Written by an area Landscape Architect and birdwatcher with over 30 years of experience with landscaping in north Texas: what works and what doesn't. Emphasis on attracting birds to north Texas yards, and reducing required yard maintenance. Tips, trivia and proven advice for a natural, low-cost approach for this unique and sensitive part of the country.
Follow by Email
Saturday, February 8, 2014
Avoid putting birdhouses near birdfeeders
are good – necessities to most birds – but a very common misstep is putting a birdhouse near a birdfeeder. Feeders
should be in very visible locations. When a bird sees it and it’s safe, they
fly to the feeder and often eat neaerbny. Consequently, there can be a lot of activity near a feeder.
the other hand, a birdhouse (sometimes called a nestbox) should be in a
somewhat secretive, almost hidden place. This is where incubation takes place,
and baby birds are raised. Lots of activity and high visibility are big negatives. A
few species (like Wrens and Swallows) don’t mind this, but most avoid nesting
near a high-activity area.
main thing that prospective bird parents look for is the availability of insects.After all, almost all nestling birds eat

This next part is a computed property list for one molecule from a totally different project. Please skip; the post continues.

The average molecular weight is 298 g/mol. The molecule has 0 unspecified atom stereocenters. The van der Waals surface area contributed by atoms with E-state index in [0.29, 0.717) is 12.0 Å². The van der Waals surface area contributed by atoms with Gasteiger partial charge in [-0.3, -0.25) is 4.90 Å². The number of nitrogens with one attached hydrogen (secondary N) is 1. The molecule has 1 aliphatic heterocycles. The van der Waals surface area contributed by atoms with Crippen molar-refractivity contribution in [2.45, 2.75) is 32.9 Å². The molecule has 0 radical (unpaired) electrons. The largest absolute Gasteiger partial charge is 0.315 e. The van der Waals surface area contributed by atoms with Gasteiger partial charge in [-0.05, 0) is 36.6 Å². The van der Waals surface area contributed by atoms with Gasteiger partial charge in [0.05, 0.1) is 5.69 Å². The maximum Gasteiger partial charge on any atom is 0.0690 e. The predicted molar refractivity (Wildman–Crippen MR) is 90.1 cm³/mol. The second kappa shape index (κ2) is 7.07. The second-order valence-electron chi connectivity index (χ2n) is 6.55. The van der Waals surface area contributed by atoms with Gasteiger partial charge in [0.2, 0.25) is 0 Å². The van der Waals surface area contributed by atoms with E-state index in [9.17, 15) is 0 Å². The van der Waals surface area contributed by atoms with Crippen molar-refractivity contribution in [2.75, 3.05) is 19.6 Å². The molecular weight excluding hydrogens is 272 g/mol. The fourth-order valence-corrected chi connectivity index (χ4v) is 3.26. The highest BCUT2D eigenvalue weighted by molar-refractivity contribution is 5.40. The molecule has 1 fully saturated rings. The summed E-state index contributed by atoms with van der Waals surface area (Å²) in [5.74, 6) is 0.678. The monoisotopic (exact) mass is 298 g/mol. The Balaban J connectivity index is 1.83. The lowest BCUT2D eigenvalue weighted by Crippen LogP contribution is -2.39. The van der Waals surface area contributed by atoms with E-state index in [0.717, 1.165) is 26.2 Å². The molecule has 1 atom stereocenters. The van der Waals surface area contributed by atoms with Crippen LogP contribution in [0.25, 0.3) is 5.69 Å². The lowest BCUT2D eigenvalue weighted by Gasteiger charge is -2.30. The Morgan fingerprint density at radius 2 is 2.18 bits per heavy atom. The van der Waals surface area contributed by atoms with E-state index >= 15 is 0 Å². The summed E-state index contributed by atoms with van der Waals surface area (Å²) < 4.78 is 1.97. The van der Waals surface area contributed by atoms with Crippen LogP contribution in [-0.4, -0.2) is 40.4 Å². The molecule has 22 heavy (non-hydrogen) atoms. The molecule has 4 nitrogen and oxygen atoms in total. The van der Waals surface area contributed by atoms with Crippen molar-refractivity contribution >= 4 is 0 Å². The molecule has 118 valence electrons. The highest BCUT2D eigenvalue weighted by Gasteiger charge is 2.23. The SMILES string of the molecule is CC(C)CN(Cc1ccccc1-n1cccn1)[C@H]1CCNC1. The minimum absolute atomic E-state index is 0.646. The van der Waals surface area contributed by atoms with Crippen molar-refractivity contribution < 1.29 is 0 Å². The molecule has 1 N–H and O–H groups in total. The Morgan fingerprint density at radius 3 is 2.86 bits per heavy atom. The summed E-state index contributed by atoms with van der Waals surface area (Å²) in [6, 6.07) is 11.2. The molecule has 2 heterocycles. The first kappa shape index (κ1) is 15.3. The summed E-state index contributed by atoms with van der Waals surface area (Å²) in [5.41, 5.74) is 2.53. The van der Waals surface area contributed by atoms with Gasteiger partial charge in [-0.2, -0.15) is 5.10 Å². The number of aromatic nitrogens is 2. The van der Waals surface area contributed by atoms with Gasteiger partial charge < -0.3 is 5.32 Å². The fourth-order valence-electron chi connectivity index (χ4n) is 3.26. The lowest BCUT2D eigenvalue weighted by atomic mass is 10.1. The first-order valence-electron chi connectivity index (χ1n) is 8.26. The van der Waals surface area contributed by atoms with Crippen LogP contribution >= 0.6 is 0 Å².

insects – not seed. So a nearby birdfeeder is definitely not a bonus.
One of north
Texas’ most common birds is the Tufted Titmouse. Primarily these medium-sized, mostly gray
birds eat seeds.But about 40% of their
diet is ants, beetles, wasps, insect eggs, spiders, bees and their favorite -
caterpillars. If you spray your whole yard with bug poison forget about having Titmice or many other species of birds.
YOST, in addition to being a blogger, is a licensed Landscape Architect
emeritus who has lived and worked in north Texas for over 30 years. He is a
recipient of a Lifetime Achievement Award of the Native Plant Society of Texas,
and is a member of the American Society of Landscape Architects (ASLA),
International Federation of Landscape Architects, National Wildlife Federation
and the Audubon Society. His office is at Yost87@charter.net